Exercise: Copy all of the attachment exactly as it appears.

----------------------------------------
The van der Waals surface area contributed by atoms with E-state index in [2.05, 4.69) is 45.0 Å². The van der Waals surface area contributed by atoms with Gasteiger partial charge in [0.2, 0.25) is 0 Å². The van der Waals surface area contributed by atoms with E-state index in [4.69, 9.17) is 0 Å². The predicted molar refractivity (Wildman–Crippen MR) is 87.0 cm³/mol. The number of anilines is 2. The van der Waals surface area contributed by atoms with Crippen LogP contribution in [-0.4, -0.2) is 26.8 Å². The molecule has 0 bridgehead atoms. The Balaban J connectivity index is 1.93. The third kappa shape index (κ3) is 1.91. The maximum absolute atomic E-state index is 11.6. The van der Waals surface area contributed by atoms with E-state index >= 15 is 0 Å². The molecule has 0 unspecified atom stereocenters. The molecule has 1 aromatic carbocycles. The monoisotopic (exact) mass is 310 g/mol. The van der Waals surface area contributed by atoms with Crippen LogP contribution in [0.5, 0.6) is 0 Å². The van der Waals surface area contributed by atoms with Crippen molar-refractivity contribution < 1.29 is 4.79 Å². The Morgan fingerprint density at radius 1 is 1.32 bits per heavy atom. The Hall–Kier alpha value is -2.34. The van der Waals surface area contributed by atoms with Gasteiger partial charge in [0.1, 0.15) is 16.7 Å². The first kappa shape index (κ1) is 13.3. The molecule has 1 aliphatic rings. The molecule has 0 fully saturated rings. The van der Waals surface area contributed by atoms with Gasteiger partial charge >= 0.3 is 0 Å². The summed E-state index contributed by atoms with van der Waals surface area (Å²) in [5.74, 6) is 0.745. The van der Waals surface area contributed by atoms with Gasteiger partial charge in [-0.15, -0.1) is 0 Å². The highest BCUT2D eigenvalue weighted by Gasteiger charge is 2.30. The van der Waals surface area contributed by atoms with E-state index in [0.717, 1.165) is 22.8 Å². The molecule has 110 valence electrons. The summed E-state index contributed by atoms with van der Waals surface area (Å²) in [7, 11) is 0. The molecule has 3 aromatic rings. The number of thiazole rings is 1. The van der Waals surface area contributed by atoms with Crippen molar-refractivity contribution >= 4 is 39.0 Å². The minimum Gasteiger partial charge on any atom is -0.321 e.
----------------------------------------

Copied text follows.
The van der Waals surface area contributed by atoms with E-state index in [2.05, 4.69) is 45.0 Å². The van der Waals surface area contributed by atoms with Gasteiger partial charge in [0.2, 0.25) is 0 Å². The van der Waals surface area contributed by atoms with E-state index in [4.69, 9.17) is 0 Å². The predicted molar refractivity (Wildman–Crippen MR) is 87.0 cm³/mol. The number of anilines is 2. The van der Waals surface area contributed by atoms with Crippen LogP contribution in [-0.4, -0.2) is 26.8 Å². The molecule has 0 bridgehead atoms. The Balaban J connectivity index is 1.93. The third kappa shape index (κ3) is 1.91. The maximum absolute atomic E-state index is 11.6. The van der Waals surface area contributed by atoms with E-state index >= 15 is 0 Å². The molecule has 0 unspecified atom stereocenters. The molecule has 1 aromatic carbocycles. The monoisotopic (exact) mass is 310 g/mol. The van der Waals surface area contributed by atoms with Crippen LogP contribution in [0.5, 0.6) is 0 Å². The van der Waals surface area contributed by atoms with Crippen molar-refractivity contribution < 1.29 is 4.79 Å². The Morgan fingerprint density at radius 1 is 1.32 bits per heavy atom. The Hall–Kier alpha value is -2.34. The van der Waals surface area contributed by atoms with Gasteiger partial charge in [0.1, 0.15) is 16.7 Å². The first kappa shape index (κ1) is 13.3. The molecule has 1 aliphatic rings. The molecule has 0 fully saturated rings. The van der Waals surface area contributed by atoms with Gasteiger partial charge >= 0.3 is 0 Å². The summed E-state index contributed by atoms with van der Waals surface area (Å²) in [5.74, 6) is 0.745. The van der Waals surface area contributed by atoms with Gasteiger partial charge in [-0.15, -0.1) is 0 Å². The highest BCUT2D eigenvalue weighted by Gasteiger charge is 2.30. The van der Waals surface area contributed by atoms with E-state index in [0.717, 1.165) is 22.8 Å². The molecule has 110 valence electrons. The summed E-state index contributed by atoms with van der Waals surface area (Å²) in [7, 11) is 0. The molecule has 3 aromatic rings. The number of thiazole rings is 1. The van der Waals surface area contributed by atoms with Crippen molar-refractivity contribution >= 4 is 39.0 Å². The minimum Gasteiger partial charge on any atom is -0.321 e.